The following story was posted on LLNL's daily NewsLine site. It's stirring up quite a bit of controversy (more comments than I've seen in over a decade at LLNL). So far there's been zero feedback from Lab management. I'm wondering what the outside community might think about this posting.
Up to 200 inmates gather on Sundays to attend church services at a medium-security state prison located in the picturesque foothills of the Sierra Nevada mountain range. One of their preachers at the Sierra Conservation Center (SCC) near Jamestown is not your typical prison pastor.
His name is Owen Alford and he happens to work at Lawrence Livermore National Laboratory. Alford, a senior engineering associate in the National Security Engineering Division, is passionate about two things: engineering and his Christian faith. So when he had the opportunity 15 years ago to share his faith with prisoners he believed could benefit from it, he embraced the challenge.
"Engineering types typically look for and enjoy solving the most difficult problems," said Alford, 59, a Lab veteran whose career began in 1980. "Ministering in prison is a difficult problem. Helping men come to faith and enabling them to reenter society better equipped to meet their personal challenges are all worthwhile and rewarding endeavors."
His journey to become a volunteer prison pastor began when a Florida church that received letters from SCC inmates seeking volunteer pastors to lead services and teachschool contacted Alford's church in Pleasanton, the Christ Bible Church. Churches in the SCC region decided not to participate in the program, so they contacted the Florida church, which offered online Bible study courses, as a last resort.
The Florida church's pastor knew Alford's pastor, so the opportunity blossomed. Christ Bible Church - a congregation of 75 members -- had never done anything like that before, but Alford and his pastor knew it was important to help the inmates.
Alford and his pastor - who now preaches at San Quentin State Prison - became volunteer ministers who assisted the prison chaplain with services andschool. In the beginning, Alford would go to SCC twice a month, driving an hour from his home in Tracy to the prison, which sits in a bucolic region between Oakdale and Yosemite National Park. He now goes once a month.
His prison congregation andschool students -- dressed in their inmate jumpsuits -- have included murderers, rapists, robbers, thieves, drug dealers and other offenders. The high-risk offenders, such as the murderers and rapists, have since been transferred to other prisons.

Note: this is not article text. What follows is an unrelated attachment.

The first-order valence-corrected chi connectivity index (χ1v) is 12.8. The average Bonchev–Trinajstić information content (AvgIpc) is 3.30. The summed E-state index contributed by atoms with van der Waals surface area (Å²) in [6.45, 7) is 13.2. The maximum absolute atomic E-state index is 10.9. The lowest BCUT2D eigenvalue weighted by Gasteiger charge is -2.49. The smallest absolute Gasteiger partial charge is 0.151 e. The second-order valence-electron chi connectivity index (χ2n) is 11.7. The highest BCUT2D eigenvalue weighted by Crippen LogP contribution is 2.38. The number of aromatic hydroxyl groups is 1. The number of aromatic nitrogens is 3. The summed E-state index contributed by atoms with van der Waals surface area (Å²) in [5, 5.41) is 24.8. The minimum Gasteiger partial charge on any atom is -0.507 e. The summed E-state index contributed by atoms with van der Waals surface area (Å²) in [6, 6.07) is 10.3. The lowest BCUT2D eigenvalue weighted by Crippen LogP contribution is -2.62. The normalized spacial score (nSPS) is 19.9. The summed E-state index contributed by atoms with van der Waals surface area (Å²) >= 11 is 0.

Some inmates were professing Christians before their incarceration, while other convicts became Christians while serving time. A majority are genuinely interested inservices. But a handful also attends church to earn points for good behavior in an effort to receive special privileges.
Since these men worship in a state penitentiary, up to 10 armed guards are close by and ready to enter the prison chapel's doors if there's a problem that causes a preacher to push the alarm. Fortunately for Alford, there have never been any major behavioral issues.
Tall and fit, the bearded Alford commands attention when he steps on the pulpit in the stained glass chapel to begin his 45-minute sermons after an inmate band plays Christian songs.
"Inmates can ethically and morally live in this world, despite being where they are at," Alford said. "If someone has committed a serious crime, they can still find forgiveness through their faith."
Asked if he has contributed to changing the inmates' lives, Alford said yes, but added that the biggest change occurs when the inmates embrace and practice the teachings of their religion themselves. He believes his biggest contribution is to help inmates develop their faith.
"They want to become better people through their faith," Alford said. "And it's changing their hearts."
The feedback he receives is always positive and the inmates are thankful. Prison staff is appreciative too - so much so that they eventually gave Alford a primetime spot for hisservices:
At the end of the day, Alford doesn't mind spending his Sundays in prison.
"I appreciate the opportunity to share my faith with an audience I wouldn't have guessed in my wildest dreams I would be sharing with," he said. "When they leave prison, the inmates want to be the typical American who is not trouble with the law. They also want to get jobs and reconcile with their families."